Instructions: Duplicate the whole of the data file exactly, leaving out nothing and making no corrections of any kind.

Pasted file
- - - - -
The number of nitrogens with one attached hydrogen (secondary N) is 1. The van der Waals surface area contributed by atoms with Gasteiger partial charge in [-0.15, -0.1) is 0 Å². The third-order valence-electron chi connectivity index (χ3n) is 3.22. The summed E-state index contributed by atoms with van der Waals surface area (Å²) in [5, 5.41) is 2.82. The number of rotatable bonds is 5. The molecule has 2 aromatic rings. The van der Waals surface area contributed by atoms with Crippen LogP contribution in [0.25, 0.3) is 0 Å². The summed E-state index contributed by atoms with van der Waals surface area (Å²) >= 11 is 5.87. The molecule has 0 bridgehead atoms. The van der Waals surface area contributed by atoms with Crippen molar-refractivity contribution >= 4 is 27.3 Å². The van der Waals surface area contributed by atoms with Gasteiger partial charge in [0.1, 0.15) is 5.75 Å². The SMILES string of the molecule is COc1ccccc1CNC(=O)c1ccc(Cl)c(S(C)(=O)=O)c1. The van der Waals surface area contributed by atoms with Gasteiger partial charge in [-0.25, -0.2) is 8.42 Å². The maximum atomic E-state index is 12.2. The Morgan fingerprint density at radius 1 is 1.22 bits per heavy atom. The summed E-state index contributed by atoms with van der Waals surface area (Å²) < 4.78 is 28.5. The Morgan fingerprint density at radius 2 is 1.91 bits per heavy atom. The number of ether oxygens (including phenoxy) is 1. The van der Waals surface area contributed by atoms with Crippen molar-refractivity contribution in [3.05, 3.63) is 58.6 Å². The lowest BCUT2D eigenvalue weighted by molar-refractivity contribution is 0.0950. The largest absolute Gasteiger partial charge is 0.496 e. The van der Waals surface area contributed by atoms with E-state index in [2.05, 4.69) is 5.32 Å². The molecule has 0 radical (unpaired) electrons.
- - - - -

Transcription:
The number of nitrogens with one attached hydrogen (secondary N) is 1. The van der Waals surface area contributed by atoms with Gasteiger partial charge in [-0.15, -0.1) is 0 Å². The third-order valence-electron chi connectivity index (χ3n) is 3.22. The summed E-state index contributed by atoms with van der Waals surface area (Å²) in [5, 5.41) is 2.82. The number of rotatable bonds is 5. The molecule has 2 aromatic rings. The van der Waals surface area contributed by atoms with Crippen LogP contribution in [0.25, 0.3) is 0 Å². The summed E-state index contributed by atoms with van der Waals surface area (Å²) >= 11 is 5.87. The molecule has 0 bridgehead atoms. The van der Waals surface area contributed by atoms with Crippen molar-refractivity contribution >= 4 is 27.3 Å². The van der Waals surface area contributed by atoms with Gasteiger partial charge in [0.1, 0.15) is 5.75 Å². The SMILES string of the molecule is COc1ccccc1CNC(=O)c1ccc(Cl)c(S(C)(=O)=O)c1. The van der Waals surface area contributed by atoms with Gasteiger partial charge in [-0.25, -0.2) is 8.42 Å². The maximum atomic E-state index is 12.2. The Morgan fingerprint density at radius 1 is 1.22 bits per heavy atom. The summed E-state index contributed by atoms with van der Waals surface area (Å²) < 4.78 is 28.5. The Morgan fingerprint density at radius 2 is 1.91 bits per heavy atom. The number of ether oxygens (including phenoxy) is 1. The van der Waals surface area contributed by atoms with Crippen molar-refractivity contribution in [3.05, 3.63) is 58.6 Å². The lowest BCUT2D eigenvalue weighted by molar-refractivity contribution is 0.0950. The largest absolute Gasteiger partial charge is 0.496 e. The van der Waals surface area contributed by atoms with E-state index in [2.05, 4.69) is 5.32 Å². The molecule has 0 radical (unpaired) electrons.